If you include an affidavit with your will, it can potentially save your loved ones a lot of problems and aggravation at a time when they're already grieving. An affidavit "self-proves" your will. The term can differ a little by state law – for example, in Maryland, this affidavit is known as a "Proof of Execution of Will." Regardless of the name, however, writing one involves memorializing or confirming the circumstances of your will signing.
A self-proving affidavit confirms that the required number of witnesses watched you sign your will. Your witnesses also must sign your will; after your death, the court will want corroboration that they did so in order to validate it. This would normally involve a court appearance where your witnesses would confirm under oath that you signed the will and establish that you appeared to be of sound mind at the time. However, most state courts accept an affidavit in lieu of such an appearance. This can save your loved ones a great bit of time and trouble if, at the time of your death, one or more of your witnesses are no longer living or can't be located.
Ideally, you'll create your affidavit at the same time you write your will. With everyone in place for the will signing, they can also put their signatures on this one extra document. An affidavit is not typically part of your will, but a separate document that you would attach to it. In some states – such as Montana – you can create your affidavit at a later date and have your witnesses sign it then, attesting that they were present when you signed your will and saw you do so.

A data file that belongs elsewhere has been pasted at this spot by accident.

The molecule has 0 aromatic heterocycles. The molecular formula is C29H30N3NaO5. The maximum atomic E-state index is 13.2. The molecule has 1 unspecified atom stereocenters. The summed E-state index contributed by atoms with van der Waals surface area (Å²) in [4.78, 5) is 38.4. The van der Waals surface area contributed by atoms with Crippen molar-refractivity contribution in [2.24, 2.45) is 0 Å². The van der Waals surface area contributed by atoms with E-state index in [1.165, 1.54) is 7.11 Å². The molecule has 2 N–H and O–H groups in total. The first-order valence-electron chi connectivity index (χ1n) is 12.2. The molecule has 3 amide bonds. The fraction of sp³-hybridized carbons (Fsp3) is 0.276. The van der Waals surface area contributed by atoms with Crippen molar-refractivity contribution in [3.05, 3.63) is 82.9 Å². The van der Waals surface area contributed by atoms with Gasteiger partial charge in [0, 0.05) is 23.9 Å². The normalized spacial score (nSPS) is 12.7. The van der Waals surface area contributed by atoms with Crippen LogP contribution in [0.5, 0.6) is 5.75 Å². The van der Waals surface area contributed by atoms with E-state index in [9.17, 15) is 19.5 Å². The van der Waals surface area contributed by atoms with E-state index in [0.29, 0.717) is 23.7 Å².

What to Include
Your state might have statutory language – prescribed wording included in its legislative code – that determines what you must say in your affidavit for it to be legally recognized. Other states provide forms; you might be able to purchase one for your state from an online legal document provider. Short of that, you would typically begin by stating your name and identifying yourself as the testator – the person who wrote the will. You would explain that you're creating the affidavit to confirm that you signed your will in front of your witnesses, that you told them at the time that what you were signing was your will, and that they saw you do it. You might also add that you made the will voluntarily, without anyone coercing you, and that you’re of legal age to write the document. Your affidavit can have a separate section where your witnesses reiterate this same information, or you can create a separate affidavit for them to sign. Some states may require that each witness sign her own affidavit.
Typically, all signatures – yours and your witnesses – must be notarized on a self-proving affidavit. After all, the affidavit acts in place of your witnesses having to appear in court and testify under oath. The court requires confirmation that the people who signed the affidavit really were your will's witnesses, so they'll have to provide identification to a notary public, particularly if you create your affidavit at a later date.
Beverly Bird is a practicing paralegal who has been writing professionally on legal subjects for over 30 years. She specializes in family law and estate law and has mediated family custody issues.